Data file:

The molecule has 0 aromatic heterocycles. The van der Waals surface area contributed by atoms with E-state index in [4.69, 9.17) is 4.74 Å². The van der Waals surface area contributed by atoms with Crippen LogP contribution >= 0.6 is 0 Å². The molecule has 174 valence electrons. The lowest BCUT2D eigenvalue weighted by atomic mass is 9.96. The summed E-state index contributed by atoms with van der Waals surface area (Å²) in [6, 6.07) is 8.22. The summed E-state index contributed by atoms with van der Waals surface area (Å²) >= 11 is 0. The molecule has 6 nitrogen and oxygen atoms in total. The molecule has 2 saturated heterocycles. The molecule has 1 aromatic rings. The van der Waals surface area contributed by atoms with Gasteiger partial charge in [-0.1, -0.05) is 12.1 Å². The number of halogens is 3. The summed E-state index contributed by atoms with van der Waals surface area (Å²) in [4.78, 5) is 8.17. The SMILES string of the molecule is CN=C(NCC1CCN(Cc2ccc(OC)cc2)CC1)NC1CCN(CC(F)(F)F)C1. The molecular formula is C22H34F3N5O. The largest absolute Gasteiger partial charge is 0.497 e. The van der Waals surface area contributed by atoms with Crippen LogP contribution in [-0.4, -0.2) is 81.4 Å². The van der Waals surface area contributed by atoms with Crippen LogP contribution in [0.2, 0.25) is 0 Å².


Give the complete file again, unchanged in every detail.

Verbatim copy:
The molecule has 0 aromatic heterocycles. The van der Waals surface area contributed by atoms with E-state index in [4.69, 9.17) is 4.74 Å². The van der Waals surface area contributed by atoms with Crippen LogP contribution >= 0.6 is 0 Å². The molecule has 174 valence electrons. The lowest BCUT2D eigenvalue weighted by atomic mass is 9.96. The summed E-state index contributed by atoms with van der Waals surface area (Å²) in [6, 6.07) is 8.22. The summed E-state index contributed by atoms with van der Waals surface area (Å²) >= 11 is 0. The molecule has 6 nitrogen and oxygen atoms in total. The molecule has 2 saturated heterocycles. The molecule has 1 aromatic rings. The van der Waals surface area contributed by atoms with Gasteiger partial charge in [-0.1, -0.05) is 12.1 Å². The number of halogens is 3. The summed E-state index contributed by atoms with van der Waals surface area (Å²) in [4.78, 5) is 8.17. The SMILES string of the molecule is CN=C(NCC1CCN(Cc2ccc(OC)cc2)CC1)NC1CCN(CC(F)(F)F)C1. The molecular formula is C22H34F3N5O. The largest absolute Gasteiger partial charge is 0.497 e. The van der Waals surface area contributed by atoms with Crippen LogP contribution in [-0.4, -0.2) is 81.4 Å². The van der Waals surface area contributed by atoms with Crippen LogP contribution in [0.2, 0.25) is 0 Å².